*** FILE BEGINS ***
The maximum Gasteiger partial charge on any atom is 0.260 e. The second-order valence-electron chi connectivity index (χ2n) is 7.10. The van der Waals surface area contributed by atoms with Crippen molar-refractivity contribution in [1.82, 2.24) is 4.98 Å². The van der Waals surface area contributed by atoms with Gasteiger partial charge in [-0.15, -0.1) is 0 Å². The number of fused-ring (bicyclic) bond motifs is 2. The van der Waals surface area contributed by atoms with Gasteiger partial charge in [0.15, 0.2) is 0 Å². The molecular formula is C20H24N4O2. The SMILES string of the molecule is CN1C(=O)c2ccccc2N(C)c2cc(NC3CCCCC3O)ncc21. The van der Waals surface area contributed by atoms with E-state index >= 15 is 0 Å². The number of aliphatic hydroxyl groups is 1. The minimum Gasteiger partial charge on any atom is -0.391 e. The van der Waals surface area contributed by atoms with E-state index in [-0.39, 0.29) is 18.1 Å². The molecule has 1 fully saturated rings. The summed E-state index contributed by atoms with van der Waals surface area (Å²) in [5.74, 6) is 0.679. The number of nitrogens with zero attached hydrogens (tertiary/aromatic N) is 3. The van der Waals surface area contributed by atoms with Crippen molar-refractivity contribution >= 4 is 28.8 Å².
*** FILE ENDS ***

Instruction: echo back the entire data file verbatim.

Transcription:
The maximum Gasteiger partial charge on any atom is 0.260 e. The second-order valence-electron chi connectivity index (χ2n) is 7.10. The van der Waals surface area contributed by atoms with Crippen molar-refractivity contribution in [1.82, 2.24) is 4.98 Å². The van der Waals surface area contributed by atoms with Gasteiger partial charge in [-0.15, -0.1) is 0 Å². The number of fused-ring (bicyclic) bond motifs is 2. The van der Waals surface area contributed by atoms with Gasteiger partial charge in [0.15, 0.2) is 0 Å². The molecular formula is C20H24N4O2. The SMILES string of the molecule is CN1C(=O)c2ccccc2N(C)c2cc(NC3CCCCC3O)ncc21. The van der Waals surface area contributed by atoms with E-state index >= 15 is 0 Å². The number of aliphatic hydroxyl groups is 1. The minimum Gasteiger partial charge on any atom is -0.391 e. The van der Waals surface area contributed by atoms with E-state index in [-0.39, 0.29) is 18.1 Å². The molecule has 1 fully saturated rings. The summed E-state index contributed by atoms with van der Waals surface area (Å²) in [5.74, 6) is 0.679. The number of nitrogens with zero attached hydrogens (tertiary/aromatic N) is 3. The van der Waals surface area contributed by atoms with Crippen molar-refractivity contribution >= 4 is 28.8 Å².